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The Jewish Study Bible Contextualizes the Hebrew Bible with accompanying scholarly text on Jewish traditions and history.

Basic Assumptions

Despite these diverse interests and approaches, Jewish women's writings on the Bible share a number of presuppositions. Most important is the need to include women and gender issues in the overall study of the Bible. Implicit in this assumption is the view that biblical scholarship, while not ignoring women entirely, has generally overlooked the presence and importance of women. Thus to some extent women's biblical scholarship aims to correct a bias in mainstream scholarship. Second, while few of these works concern themselves directly with textual or literary reconstruction, many of them, with the exception of those taking a very traditional stance, do presume the results of standard source criticism, that is, they agree that the Bible in its present form took shape over a number of centuries and drew upon several written sources. They also agree that it is important to situate biblical writings within their context in the ancient Near Eastern world, and to consider social and historical circumstances to the extent that these can be ascertained.

Most controversial, perhaps, is the degree to which Jewish women writers accept or reject the fundamental assumptions of feminist biblical scholarship more generally: that the society reflected in the Bible was patriarchal in that it privileges men, and that the Bible itself is an androcentric text, written from the perspective of male interests, concerns, and activities. On one end of the spectrum we find apologetic works, often written by Orthodox women (e.g., Tamar Frankiel, The Voice of Sarah: Feminine Spirituality and Traditional Judaism [San Francisco: HarperSanFrancisco, 1990]) with the intention of affirming the traditional separation of gender roles according to which women are relegated to the private, domestic sphere and hence excluded from public roles, particularly within the synagogue service. Such works reflect the influence of feminism insofar as they focus on the role of women in a way that is not usually apparent in traditional Jewish men's writings on the Bible, but they reject the feminist emphasis on liberation due to its implied critique of traditional Judaism. Such works will argue that traditional women's roles stem from the Torah and hence are divinely mandated; furthermore, they do not oppress women or imply their secondary status, but, on the contrary, affirm their elevated spiritual status.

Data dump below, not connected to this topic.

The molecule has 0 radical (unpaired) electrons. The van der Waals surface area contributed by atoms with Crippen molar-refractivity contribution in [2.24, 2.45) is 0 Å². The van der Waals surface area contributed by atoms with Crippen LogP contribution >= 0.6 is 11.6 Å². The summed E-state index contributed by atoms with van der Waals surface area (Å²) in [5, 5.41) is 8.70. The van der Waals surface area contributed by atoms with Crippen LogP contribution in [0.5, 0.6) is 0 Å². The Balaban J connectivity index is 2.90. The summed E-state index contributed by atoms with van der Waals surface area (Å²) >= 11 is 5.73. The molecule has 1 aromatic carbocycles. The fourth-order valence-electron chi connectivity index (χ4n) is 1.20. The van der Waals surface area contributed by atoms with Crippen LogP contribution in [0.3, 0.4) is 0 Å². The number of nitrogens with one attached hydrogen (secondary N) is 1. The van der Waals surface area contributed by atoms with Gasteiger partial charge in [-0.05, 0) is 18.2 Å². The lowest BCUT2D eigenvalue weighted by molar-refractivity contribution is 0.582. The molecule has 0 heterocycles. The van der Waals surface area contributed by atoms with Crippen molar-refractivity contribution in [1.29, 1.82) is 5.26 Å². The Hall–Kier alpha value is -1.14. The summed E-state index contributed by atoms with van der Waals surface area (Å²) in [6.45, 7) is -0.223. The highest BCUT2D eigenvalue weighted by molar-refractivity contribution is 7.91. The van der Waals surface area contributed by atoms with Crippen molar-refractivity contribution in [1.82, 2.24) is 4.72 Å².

Many other works, whether written by secular women (e.g., Pardes) or by women who affiliate themselves with the established Jewish denominations (Goldstein, Reinhartz), either implicitly or explicitly accept the feminist argument regarding the Bible's androcentrism and patriarchy. Rashkow (Taboo or not Taboo), for example, views biblical patriarchy and androcentrism as mechanisms by which heterosexual males defined themselves as the norm (p. 10). Niditch (“Portrayals of Women in the Hebrew Bible,” in Judith R. Baskin, ed., Jewish Women in Historical Perspective [Detroit: Wayne State University Press, 1991], p. 28) and Pardes both acknowledge the Bible as patriarchal and androcentric, but argue for the presence of “nuances” (Niditch) or “countertraditions” (Pardes) that subtly subvert or undermine the predominant patriarchal ideology.

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